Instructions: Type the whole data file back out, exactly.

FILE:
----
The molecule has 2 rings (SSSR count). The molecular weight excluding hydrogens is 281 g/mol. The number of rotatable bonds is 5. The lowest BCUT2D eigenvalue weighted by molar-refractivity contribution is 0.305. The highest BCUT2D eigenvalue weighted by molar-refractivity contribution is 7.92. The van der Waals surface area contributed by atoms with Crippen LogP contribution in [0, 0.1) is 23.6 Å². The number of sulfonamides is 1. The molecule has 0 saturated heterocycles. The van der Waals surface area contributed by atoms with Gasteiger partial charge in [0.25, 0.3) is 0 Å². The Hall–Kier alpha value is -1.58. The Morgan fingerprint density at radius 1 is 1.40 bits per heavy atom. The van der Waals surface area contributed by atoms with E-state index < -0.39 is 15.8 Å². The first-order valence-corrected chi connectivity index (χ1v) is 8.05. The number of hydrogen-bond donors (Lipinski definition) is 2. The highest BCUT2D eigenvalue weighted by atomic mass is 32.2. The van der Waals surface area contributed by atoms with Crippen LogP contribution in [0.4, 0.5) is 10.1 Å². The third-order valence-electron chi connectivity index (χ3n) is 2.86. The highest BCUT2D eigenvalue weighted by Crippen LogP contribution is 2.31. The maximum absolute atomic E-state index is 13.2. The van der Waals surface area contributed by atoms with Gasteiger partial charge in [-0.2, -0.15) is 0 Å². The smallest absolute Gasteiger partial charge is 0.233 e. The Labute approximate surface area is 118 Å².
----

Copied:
The molecule has 2 rings (SSSR count). The molecular weight excluding hydrogens is 281 g/mol. The number of rotatable bonds is 5. The lowest BCUT2D eigenvalue weighted by molar-refractivity contribution is 0.305. The highest BCUT2D eigenvalue weighted by molar-refractivity contribution is 7.92. The van der Waals surface area contributed by atoms with Crippen LogP contribution in [0, 0.1) is 23.6 Å². The number of sulfonamides is 1. The molecule has 0 saturated heterocycles. The van der Waals surface area contributed by atoms with Gasteiger partial charge in [0.25, 0.3) is 0 Å². The Hall–Kier alpha value is -1.58. The Morgan fingerprint density at radius 1 is 1.40 bits per heavy atom. The van der Waals surface area contributed by atoms with E-state index < -0.39 is 15.8 Å². The first-order valence-corrected chi connectivity index (χ1v) is 8.05. The number of hydrogen-bond donors (Lipinski definition) is 2. The highest BCUT2D eigenvalue weighted by atomic mass is 32.2. The van der Waals surface area contributed by atoms with Crippen LogP contribution in [0.4, 0.5) is 10.1 Å². The third-order valence-electron chi connectivity index (χ3n) is 2.86. The highest BCUT2D eigenvalue weighted by Crippen LogP contribution is 2.31. The maximum absolute atomic E-state index is 13.2. The van der Waals surface area contributed by atoms with Gasteiger partial charge in [-0.2, -0.15) is 0 Å². The smallest absolute Gasteiger partial charge is 0.233 e. The Labute approximate surface area is 118 Å².